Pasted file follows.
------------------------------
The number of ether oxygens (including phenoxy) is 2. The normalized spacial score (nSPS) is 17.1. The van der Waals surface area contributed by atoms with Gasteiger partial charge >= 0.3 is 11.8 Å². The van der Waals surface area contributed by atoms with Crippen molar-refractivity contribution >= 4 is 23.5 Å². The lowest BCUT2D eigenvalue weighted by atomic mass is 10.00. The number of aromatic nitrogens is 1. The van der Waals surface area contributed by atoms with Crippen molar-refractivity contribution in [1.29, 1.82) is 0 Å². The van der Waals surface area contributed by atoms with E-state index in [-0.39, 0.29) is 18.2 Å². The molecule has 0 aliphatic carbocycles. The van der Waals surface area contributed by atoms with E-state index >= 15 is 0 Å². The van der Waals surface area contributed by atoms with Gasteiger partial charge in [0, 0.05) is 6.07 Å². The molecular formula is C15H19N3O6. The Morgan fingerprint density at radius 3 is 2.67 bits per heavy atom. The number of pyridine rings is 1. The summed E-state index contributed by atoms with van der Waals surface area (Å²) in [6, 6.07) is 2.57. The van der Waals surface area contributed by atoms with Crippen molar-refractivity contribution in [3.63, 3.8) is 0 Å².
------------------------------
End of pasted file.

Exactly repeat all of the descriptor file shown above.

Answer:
The number of ether oxygens (including phenoxy) is 2. The normalized spacial score (nSPS) is 17.1. The van der Waals surface area contributed by atoms with Gasteiger partial charge >= 0.3 is 11.8 Å². The van der Waals surface area contributed by atoms with Crippen molar-refractivity contribution >= 4 is 23.5 Å². The lowest BCUT2D eigenvalue weighted by atomic mass is 10.00. The number of aromatic nitrogens is 1. The van der Waals surface area contributed by atoms with Crippen molar-refractivity contribution in [1.29, 1.82) is 0 Å². The van der Waals surface area contributed by atoms with E-state index in [-0.39, 0.29) is 18.2 Å². The molecule has 0 aliphatic carbocycles. The van der Waals surface area contributed by atoms with E-state index >= 15 is 0 Å². The van der Waals surface area contributed by atoms with Gasteiger partial charge in [0, 0.05) is 6.07 Å². The molecular formula is C15H19N3O6. The Morgan fingerprint density at radius 3 is 2.67 bits per heavy atom. The number of pyridine rings is 1. The summed E-state index contributed by atoms with van der Waals surface area (Å²) in [6, 6.07) is 2.57. The van der Waals surface area contributed by atoms with Crippen molar-refractivity contribution in [3.63, 3.8) is 0 Å².